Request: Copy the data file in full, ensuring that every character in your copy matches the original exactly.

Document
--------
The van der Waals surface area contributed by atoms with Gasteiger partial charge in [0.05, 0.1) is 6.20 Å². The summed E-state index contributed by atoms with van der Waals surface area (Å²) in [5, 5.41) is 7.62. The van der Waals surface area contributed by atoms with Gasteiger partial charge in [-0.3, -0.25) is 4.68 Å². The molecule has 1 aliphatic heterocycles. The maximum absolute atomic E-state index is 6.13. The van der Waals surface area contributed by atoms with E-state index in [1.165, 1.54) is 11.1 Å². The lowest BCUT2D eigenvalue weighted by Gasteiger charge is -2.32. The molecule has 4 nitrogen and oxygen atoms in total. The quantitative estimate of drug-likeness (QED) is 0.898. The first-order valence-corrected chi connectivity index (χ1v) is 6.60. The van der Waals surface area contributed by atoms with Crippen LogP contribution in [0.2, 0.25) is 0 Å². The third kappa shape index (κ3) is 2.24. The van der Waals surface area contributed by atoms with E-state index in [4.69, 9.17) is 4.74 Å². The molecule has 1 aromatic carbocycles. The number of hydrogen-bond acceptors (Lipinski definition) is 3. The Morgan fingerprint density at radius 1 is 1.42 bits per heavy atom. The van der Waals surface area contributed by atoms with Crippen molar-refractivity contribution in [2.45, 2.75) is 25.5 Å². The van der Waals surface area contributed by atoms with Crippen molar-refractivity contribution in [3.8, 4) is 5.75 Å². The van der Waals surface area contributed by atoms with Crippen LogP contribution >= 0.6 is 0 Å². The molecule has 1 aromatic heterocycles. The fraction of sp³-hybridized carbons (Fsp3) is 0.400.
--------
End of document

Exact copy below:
The van der Waals surface area contributed by atoms with Gasteiger partial charge in [0.05, 0.1) is 6.20 Å². The summed E-state index contributed by atoms with van der Waals surface area (Å²) in [5, 5.41) is 7.62. The van der Waals surface area contributed by atoms with Gasteiger partial charge in [-0.3, -0.25) is 4.68 Å². The molecule has 1 aliphatic heterocycles. The maximum absolute atomic E-state index is 6.13. The van der Waals surface area contributed by atoms with E-state index in [1.165, 1.54) is 11.1 Å². The lowest BCUT2D eigenvalue weighted by Gasteiger charge is -2.32. The molecule has 4 nitrogen and oxygen atoms in total. The quantitative estimate of drug-likeness (QED) is 0.898. The first-order valence-corrected chi connectivity index (χ1v) is 6.60. The van der Waals surface area contributed by atoms with Crippen LogP contribution in [0.2, 0.25) is 0 Å². The third kappa shape index (κ3) is 2.24. The van der Waals surface area contributed by atoms with E-state index in [4.69, 9.17) is 4.74 Å². The molecule has 1 aromatic carbocycles. The number of hydrogen-bond acceptors (Lipinski definition) is 3. The Morgan fingerprint density at radius 1 is 1.42 bits per heavy atom. The van der Waals surface area contributed by atoms with Crippen molar-refractivity contribution in [2.45, 2.75) is 25.5 Å². The van der Waals surface area contributed by atoms with Crippen molar-refractivity contribution in [3.8, 4) is 5.75 Å². The van der Waals surface area contributed by atoms with Crippen LogP contribution >= 0.6 is 0 Å². The molecule has 1 aromatic heterocycles. The fraction of sp³-hybridized carbons (Fsp3) is 0.400.